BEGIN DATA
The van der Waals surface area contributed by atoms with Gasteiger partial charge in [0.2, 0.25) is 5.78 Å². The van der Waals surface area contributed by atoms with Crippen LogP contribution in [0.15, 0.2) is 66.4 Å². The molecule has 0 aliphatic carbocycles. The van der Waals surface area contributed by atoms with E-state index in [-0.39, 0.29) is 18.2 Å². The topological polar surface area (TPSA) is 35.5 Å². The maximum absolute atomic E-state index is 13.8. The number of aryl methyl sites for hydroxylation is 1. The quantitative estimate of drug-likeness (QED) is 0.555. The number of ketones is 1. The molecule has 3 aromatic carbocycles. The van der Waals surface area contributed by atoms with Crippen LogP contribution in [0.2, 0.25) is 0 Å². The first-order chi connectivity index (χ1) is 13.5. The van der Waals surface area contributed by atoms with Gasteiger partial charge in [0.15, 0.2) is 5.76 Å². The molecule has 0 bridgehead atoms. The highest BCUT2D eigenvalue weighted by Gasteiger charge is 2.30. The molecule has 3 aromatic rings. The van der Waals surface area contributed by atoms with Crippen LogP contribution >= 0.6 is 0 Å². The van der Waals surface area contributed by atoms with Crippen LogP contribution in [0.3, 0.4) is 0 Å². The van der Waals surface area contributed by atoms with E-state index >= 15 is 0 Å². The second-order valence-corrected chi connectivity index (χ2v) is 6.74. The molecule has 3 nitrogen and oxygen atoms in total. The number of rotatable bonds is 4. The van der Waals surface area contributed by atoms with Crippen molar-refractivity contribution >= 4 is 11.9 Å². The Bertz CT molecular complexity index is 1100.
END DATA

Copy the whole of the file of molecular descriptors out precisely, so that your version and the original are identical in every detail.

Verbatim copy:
The van der Waals surface area contributed by atoms with Gasteiger partial charge in [0.2, 0.25) is 5.78 Å². The van der Waals surface area contributed by atoms with Crippen LogP contribution in [0.15, 0.2) is 66.4 Å². The molecule has 0 aliphatic carbocycles. The van der Waals surface area contributed by atoms with E-state index in [-0.39, 0.29) is 18.2 Å². The topological polar surface area (TPSA) is 35.5 Å². The maximum absolute atomic E-state index is 13.8. The number of aryl methyl sites for hydroxylation is 1. The quantitative estimate of drug-likeness (QED) is 0.555. The number of ketones is 1. The molecule has 3 aromatic carbocycles. The van der Waals surface area contributed by atoms with Crippen LogP contribution in [0.2, 0.25) is 0 Å². The first-order chi connectivity index (χ1) is 13.5. The van der Waals surface area contributed by atoms with Gasteiger partial charge in [0.15, 0.2) is 5.76 Å². The molecule has 0 bridgehead atoms. The highest BCUT2D eigenvalue weighted by Gasteiger charge is 2.30. The molecule has 3 aromatic rings. The van der Waals surface area contributed by atoms with Crippen LogP contribution >= 0.6 is 0 Å². The van der Waals surface area contributed by atoms with Crippen LogP contribution in [0.3, 0.4) is 0 Å². The van der Waals surface area contributed by atoms with E-state index >= 15 is 0 Å². The second-order valence-corrected chi connectivity index (χ2v) is 6.74. The molecule has 3 nitrogen and oxygen atoms in total. The number of rotatable bonds is 4. The van der Waals surface area contributed by atoms with Crippen molar-refractivity contribution >= 4 is 11.9 Å². The Bertz CT molecular complexity index is 1100.